• db
    don b.
    21 March 2015 @ 18:03
    Where I disagree is that I think the world is looking at a energy crisis. Tech can drive production to a point but what has driven the boom in the U.S. has been free money and tech.
  • RS
    Rick S.
    21 March 2015 @ 21:00
    Great contra view of the energy sector. In a follow-up interview, I'd like to know Diego's thoughts on how these trends will impact the gold/silver mining industry.
  • RO
    Robert O.
    5 April 2015 @ 06:56
    Any update on Thorium energy production out of China or India? The Economist ran an article on Thorium in April 2014. Real Vision mentioned other energy sources but Thorium was not discussed.
  • PJ
    Paul J.
    1 August 2015 @ 20:46
    This has changed the way I view the Energy arena. Thank you.
  • TF
    Tim F.
    2 November 2015 @ 16:16
    Excellent! Along with RS a follow-up on the effects on PM's soverign debt.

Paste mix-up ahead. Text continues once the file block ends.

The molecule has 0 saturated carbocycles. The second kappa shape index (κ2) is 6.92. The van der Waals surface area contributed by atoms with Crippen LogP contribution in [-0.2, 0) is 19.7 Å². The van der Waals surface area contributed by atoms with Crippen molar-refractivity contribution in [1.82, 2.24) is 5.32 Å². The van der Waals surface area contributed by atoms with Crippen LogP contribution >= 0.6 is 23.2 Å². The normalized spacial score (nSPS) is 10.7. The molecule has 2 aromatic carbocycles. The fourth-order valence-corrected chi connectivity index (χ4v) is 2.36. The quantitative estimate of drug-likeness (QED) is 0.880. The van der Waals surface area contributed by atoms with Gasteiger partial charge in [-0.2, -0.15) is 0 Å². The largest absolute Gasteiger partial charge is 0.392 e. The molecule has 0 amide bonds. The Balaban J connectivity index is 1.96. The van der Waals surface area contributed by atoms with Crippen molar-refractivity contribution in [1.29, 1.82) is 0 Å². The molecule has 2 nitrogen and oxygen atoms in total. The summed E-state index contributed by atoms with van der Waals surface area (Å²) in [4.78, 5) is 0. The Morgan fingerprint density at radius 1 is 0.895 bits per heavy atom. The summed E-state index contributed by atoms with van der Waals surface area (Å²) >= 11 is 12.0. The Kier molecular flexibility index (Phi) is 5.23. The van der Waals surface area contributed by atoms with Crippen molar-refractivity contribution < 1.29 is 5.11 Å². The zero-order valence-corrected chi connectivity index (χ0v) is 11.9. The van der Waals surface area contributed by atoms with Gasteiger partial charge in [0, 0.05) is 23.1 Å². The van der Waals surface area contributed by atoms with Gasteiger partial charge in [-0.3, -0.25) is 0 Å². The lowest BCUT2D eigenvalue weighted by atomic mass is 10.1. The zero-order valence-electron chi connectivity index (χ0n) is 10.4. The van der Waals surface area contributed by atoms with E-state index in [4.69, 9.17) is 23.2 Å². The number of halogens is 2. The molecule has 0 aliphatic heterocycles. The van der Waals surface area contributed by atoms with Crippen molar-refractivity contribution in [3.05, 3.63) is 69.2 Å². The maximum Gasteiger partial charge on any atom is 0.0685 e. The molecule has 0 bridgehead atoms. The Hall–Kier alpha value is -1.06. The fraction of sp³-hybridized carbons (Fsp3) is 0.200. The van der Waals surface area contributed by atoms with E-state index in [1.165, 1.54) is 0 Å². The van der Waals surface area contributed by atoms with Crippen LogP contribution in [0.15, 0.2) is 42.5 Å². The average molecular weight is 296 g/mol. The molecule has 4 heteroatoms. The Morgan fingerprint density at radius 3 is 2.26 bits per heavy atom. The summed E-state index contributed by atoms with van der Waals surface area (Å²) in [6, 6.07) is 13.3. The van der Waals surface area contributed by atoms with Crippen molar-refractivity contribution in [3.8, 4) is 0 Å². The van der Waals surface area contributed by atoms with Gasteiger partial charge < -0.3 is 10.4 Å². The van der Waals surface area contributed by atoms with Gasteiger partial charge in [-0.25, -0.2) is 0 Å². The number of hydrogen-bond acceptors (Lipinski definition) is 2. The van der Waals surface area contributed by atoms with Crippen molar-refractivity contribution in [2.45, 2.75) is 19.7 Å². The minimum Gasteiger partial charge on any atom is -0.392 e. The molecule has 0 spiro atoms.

• BA
    Blair A.
    19 February 2016 @ 03:16
    Truly landmark commentary on a subject everyone is sure will be the death of the markets at present. As always, we figure a way out to do things faster, better, cheaper more ubiquitous than before!
  • MS
    Matt S.
    26 October 2016 @ 17:55
    Is it too much to call this guy a visionary? ANOTHER book to add to my already large stockpile of yet-unread trading/finance books!! Oh go on then... one more can't hurt.
  • RH
    Rob H.
    5 February 2017 @ 16:19
    Very thought provoking cometary, he sure does blow holes into peak oil theory. The way he makes his parallels and draws out the framework is visionary. Glad people leave comments it helps with know when the interview was done since they don't date anything.
  • TK
    Thomas K.
    30 June 2017 @ 06:00